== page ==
BUFFALO, N.Y. (WIVB)- No Pledge of Allegiance for Buffalo Common Council member Ulysees Wingo.
For the second time, the Masten District leader stood fist in the air, taking a stand against police killings of unarmed black men.
The first time he stood in silent protest was following the death of Terence Crutcher, an unarmed black man who was fatally shot by police in Tulsa.
“Institutionalized racism is real. No one else, if you’re not black, has to live a black life and deal with micro-aggressions on a daily basis but a black person,” Wingo told News 4.
He’s been criticized for what some feel is a sign of disrespect to the flag.
Prior to Wingo’s silent protest, 49ers quarterback Colin Kaepernick was criticized for refusing to stand for the National Anthem. Kaepernick, who has continued his protest, is also making a statement about police brutality in black communities across the country.
“This is not about any disrespect. This is about bringing attention to an issue that we all feel is systemic in our country,” Wingo said, citing his father and uncles are all war veterans.
During Tuesday’s Common Council meeting, Council member Wingo wasn’t alone; dozens joined him, holding up fists during the Pledge.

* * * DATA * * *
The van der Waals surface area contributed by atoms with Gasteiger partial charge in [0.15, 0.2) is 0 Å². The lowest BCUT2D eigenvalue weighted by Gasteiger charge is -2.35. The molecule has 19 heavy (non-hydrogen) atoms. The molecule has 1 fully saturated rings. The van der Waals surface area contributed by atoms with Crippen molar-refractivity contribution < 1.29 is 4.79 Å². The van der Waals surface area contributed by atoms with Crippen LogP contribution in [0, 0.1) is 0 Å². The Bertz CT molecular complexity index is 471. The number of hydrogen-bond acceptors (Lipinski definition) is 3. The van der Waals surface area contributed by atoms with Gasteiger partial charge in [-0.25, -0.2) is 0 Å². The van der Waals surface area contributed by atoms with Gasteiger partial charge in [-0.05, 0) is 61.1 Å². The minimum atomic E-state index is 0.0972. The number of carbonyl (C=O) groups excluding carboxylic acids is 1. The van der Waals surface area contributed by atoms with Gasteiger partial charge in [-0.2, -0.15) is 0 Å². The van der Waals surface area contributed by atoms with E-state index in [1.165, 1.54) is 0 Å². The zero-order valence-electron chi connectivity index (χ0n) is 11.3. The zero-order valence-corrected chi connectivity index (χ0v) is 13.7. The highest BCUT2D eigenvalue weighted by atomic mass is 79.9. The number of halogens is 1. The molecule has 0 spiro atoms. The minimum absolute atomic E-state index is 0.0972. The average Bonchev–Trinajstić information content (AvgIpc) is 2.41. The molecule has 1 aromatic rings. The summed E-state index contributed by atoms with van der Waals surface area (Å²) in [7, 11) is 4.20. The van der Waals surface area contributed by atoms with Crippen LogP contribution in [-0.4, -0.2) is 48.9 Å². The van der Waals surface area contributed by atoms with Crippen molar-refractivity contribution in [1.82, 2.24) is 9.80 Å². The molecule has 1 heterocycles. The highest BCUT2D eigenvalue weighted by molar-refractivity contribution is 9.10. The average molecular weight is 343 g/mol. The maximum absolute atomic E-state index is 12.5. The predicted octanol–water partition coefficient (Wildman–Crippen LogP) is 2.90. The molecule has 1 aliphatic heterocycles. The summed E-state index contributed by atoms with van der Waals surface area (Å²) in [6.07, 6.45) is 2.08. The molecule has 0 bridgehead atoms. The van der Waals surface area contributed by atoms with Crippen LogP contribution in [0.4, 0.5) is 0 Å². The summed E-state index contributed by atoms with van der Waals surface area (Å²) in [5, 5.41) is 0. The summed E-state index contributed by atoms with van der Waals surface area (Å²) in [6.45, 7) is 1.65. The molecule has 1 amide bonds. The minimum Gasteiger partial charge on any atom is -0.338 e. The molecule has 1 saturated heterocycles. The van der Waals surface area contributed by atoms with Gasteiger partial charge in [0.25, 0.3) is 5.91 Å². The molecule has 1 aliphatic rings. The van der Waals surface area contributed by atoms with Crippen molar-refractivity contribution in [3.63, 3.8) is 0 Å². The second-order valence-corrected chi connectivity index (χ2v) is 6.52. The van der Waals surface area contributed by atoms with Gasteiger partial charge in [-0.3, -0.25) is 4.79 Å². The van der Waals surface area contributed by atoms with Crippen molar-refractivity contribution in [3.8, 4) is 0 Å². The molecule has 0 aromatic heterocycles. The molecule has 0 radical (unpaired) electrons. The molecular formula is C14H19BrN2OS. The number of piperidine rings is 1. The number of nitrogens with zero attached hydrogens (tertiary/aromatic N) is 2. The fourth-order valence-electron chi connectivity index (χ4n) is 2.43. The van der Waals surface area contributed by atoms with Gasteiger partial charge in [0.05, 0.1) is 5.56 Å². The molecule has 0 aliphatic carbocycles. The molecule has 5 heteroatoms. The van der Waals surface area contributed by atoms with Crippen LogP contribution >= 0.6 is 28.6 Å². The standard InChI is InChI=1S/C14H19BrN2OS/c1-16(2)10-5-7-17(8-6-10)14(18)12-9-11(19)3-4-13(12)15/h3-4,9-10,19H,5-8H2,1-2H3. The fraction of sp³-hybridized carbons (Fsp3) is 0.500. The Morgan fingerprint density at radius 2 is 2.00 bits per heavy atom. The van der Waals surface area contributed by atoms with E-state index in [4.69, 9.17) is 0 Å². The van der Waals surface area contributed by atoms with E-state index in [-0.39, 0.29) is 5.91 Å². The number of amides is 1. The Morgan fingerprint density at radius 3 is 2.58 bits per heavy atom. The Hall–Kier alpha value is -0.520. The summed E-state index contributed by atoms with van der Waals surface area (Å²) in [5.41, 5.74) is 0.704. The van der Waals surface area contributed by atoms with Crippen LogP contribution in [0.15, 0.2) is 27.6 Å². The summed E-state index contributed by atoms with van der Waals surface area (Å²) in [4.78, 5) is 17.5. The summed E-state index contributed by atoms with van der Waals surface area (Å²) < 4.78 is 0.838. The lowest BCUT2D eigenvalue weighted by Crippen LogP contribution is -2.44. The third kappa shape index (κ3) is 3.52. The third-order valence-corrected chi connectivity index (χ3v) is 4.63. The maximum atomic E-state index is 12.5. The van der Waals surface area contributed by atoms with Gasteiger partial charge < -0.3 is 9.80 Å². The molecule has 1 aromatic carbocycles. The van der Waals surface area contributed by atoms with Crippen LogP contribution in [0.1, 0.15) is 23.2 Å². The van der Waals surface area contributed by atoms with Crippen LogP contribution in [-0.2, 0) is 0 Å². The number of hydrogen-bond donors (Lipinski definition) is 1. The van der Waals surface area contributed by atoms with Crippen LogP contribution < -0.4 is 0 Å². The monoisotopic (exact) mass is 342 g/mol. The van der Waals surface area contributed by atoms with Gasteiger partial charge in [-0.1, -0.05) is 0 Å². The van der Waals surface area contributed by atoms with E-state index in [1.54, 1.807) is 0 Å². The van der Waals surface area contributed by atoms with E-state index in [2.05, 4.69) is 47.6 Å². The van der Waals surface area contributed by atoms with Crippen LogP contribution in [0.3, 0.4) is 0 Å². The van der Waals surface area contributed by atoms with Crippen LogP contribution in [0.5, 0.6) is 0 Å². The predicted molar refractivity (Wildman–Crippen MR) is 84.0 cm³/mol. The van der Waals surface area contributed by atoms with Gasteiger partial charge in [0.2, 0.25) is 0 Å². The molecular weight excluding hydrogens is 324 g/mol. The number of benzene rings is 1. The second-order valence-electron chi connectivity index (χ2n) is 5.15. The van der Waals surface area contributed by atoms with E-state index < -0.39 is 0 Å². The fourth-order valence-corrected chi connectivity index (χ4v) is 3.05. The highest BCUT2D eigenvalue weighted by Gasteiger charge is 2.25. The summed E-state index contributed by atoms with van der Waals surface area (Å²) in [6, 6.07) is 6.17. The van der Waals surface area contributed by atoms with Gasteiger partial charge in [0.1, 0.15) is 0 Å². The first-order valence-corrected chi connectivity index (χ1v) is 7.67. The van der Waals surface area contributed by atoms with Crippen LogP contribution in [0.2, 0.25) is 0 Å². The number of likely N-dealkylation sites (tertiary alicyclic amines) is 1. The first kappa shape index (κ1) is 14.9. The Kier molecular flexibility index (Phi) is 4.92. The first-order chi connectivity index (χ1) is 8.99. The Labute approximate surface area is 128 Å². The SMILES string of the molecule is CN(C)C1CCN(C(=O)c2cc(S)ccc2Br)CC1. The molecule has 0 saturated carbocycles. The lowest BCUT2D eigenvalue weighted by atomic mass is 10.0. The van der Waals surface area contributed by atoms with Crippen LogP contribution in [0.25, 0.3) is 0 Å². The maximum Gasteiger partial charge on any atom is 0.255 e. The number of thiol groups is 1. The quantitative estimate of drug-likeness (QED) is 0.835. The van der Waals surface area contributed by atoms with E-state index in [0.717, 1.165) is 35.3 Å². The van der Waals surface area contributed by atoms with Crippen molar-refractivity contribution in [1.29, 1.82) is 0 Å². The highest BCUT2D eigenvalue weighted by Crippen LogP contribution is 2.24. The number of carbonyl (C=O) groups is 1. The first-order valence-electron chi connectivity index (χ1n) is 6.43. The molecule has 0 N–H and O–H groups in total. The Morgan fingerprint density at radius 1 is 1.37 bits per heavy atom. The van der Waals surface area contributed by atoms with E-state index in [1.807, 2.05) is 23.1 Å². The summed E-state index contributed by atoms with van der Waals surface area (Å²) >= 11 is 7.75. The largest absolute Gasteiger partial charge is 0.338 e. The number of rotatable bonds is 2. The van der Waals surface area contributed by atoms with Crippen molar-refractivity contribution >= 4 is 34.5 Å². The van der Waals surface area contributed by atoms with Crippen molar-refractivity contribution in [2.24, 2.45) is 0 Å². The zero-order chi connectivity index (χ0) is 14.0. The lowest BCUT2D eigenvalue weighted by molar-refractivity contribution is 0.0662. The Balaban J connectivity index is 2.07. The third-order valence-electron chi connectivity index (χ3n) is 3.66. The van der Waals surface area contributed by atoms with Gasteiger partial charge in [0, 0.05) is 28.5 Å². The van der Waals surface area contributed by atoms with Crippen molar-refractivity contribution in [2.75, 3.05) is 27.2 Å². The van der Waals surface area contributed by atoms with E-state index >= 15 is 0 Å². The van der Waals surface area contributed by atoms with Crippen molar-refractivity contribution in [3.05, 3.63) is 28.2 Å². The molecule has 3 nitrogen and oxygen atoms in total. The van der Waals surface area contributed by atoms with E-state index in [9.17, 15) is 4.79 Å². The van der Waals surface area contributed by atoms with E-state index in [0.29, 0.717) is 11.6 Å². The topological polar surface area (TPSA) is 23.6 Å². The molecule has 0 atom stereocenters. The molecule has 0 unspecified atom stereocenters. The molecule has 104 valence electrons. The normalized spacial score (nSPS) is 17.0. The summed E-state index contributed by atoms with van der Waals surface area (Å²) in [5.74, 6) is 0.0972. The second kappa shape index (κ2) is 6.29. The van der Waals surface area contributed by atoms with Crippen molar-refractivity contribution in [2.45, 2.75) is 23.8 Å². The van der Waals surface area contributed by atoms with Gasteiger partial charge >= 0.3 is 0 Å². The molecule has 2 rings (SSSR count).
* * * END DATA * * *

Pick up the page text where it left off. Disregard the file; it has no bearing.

“I’m extremely proud of Council member Wingo for taking a stand for justice,” Open Buffalo’s Franchelle Hart told News 4. She was one of Wingo’s supporters in the Common Council Chambers, sporting a “I stand with Wingo” sticker on her shirt.
While Wingo’s symbol got a lot of kudos, he admits, it’s about more than that. So do his supporters.
“We want to make sure that that never happens in Buffalo and we’re going to do that through engagement and conversations with the powers that be,” Pastor James Giles said.
Wingo chairs the Education Committee and also works in city schools with students. He said setting an example for young people, especially young black men, is part of the solution.
The other part though, he said, is for all leaders to recognize there is a problem.
“This is not about law enforcement. We need the law. We need police. This is about those individuals who refuse to value lives period,” Wingo said during Tuesday’s Common Council meeting.
Council member David Rivera spoke in support of Wingo, though he didn’t join him in protest. Rivera, who has a history in law enforcement, said Wingo’s gesture has started an important dialogue that’s long overdue.